Changes in scleral exposure following Le Fort І maxillary advancement or impaction


Background and objectives

Inferior scleral exposure is an aesthetic as well as functional concern. The purpose of this study was to evaluate and compare changes in scleral exposure following Le Fort I (LFI) maxillary advancement or impaction.


43 patients with inferior scleral show who underwent LFI osteotomy were studied. Patients underwent two types of surgery: maxillary advancement was performed in 21 patients and maxillary impaction in 22 patients. Preoperative and 6-month postoperative frontal photographs of patients were analyzed with Adobe Photoshop CC 2018 and compared for scleral exposure by the ratio of the distance between inferior eyelid margin and corneal limbus to eye height.


The mean maxillary movement was 6.14 mm advancement in LFI advancement group and 4.4 mm impaction in LFI impaction group. The mean scleral show ratio decreased by 4.25% (4.4% in the right and 4.1% in the left eye) in LFI advancement and 3.65% (3.5% in the right eye and 3.8% in the left eye) in LFI impaction group. These changes were statistically different in each group but they were the same when comparing two groups (p-value > 0.05).


Both LFI advancement and LFI impaction significantly decreased scleral exposure in our patients.


  • This study aimed the comparison of changes in scleral exposure following Le Fort I (LFI) maxillary advancement or impaction.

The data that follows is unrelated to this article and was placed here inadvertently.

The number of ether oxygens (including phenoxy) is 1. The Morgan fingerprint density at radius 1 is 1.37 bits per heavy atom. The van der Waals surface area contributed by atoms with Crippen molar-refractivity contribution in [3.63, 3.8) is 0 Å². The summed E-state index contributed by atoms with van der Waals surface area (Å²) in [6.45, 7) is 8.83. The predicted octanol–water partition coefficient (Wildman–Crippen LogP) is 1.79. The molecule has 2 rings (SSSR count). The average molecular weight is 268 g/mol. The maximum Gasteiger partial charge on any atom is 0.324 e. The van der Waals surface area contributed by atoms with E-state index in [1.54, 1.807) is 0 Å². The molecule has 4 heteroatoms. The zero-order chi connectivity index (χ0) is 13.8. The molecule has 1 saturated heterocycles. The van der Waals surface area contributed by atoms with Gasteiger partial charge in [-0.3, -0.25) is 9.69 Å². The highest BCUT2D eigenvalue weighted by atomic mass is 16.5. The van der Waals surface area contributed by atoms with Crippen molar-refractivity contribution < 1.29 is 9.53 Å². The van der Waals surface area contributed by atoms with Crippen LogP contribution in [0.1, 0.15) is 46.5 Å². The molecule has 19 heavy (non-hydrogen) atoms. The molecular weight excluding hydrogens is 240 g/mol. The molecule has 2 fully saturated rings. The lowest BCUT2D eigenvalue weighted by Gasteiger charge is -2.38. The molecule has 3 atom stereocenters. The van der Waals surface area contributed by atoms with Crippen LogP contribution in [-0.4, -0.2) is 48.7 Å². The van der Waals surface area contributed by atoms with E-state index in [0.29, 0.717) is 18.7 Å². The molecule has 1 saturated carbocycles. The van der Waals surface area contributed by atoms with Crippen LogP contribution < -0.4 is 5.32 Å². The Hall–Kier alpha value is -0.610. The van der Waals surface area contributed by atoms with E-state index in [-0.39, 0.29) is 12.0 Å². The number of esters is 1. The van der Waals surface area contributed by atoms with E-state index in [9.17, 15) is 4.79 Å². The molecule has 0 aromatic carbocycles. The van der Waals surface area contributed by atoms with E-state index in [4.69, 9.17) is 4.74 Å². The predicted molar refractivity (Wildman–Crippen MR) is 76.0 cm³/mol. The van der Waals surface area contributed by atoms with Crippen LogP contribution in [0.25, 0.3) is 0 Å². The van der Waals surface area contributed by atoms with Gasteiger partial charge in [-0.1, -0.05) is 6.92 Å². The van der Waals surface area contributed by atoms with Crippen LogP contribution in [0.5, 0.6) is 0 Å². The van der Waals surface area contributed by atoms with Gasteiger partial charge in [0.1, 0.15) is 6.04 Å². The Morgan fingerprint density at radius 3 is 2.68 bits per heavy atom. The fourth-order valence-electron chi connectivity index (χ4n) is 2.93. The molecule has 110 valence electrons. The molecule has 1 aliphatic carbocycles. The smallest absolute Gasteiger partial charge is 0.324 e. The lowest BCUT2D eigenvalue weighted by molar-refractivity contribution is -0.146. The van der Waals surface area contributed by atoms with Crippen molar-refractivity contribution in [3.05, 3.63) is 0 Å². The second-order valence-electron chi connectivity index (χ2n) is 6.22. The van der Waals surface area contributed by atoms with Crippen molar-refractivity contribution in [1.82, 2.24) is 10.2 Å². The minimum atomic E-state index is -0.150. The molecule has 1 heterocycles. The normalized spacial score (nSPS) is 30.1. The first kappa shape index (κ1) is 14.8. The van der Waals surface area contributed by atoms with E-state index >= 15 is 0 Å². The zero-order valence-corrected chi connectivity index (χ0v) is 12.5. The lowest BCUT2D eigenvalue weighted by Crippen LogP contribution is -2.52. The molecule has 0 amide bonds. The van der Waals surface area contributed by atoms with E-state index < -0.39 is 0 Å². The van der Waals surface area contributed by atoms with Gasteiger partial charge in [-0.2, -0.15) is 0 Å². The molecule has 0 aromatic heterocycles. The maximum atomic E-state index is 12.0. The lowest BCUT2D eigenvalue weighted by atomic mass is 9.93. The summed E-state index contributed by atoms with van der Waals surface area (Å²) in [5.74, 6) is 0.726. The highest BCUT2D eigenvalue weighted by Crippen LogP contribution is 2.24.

• Since similar studies have not yet evaluated LFI with impaction independently, this suggestion needs to be further studied.

  • We hereby showed that LFI with impaction was as effective as LFI with advancement.

  • Hence, results are applicable to patients in whom LFI with impaction alone is warranted, such as long-face patients with VME.


Lower eyelid scleral show is an unpleasant facial feature in a relaxed neutral gaze. In many cases, the underlying problem is a skeletal deformity, which causes distortions in the covering soft tissues. In others, a mixed maxillofacial deformity constitutes the etiology. Further involvement of the soft tissues exaggerates the scleral show and contributes to esthetic dissatisfaction [ ]. Besides the cosmetic implications, malalignment of the lower eyelid can cause lid laceration, foreign body sensation, blurry vision, and keratopathy. The latter could present as a chronic hypertrophic inflammation of conjunctiva with consequent keratinization and corneal damage [ ].

A thorough understanding of the facial anatomy is key to diagnosis and treatment of inferior scleral exposure. As conjunctival epithelium continues to cover the scleral surface, moving elements of the lower eyelid are affected by midfacial skeletal structures [ , ]. The optimal and desirable relationship between these structures is which in the lateral view, the most anterior point of the eyeball is seen posterior to the lower eyelid margin. Further forward position of the eyeball results in inferior scleral exposure and undermines the zygomatic prominence [ , ].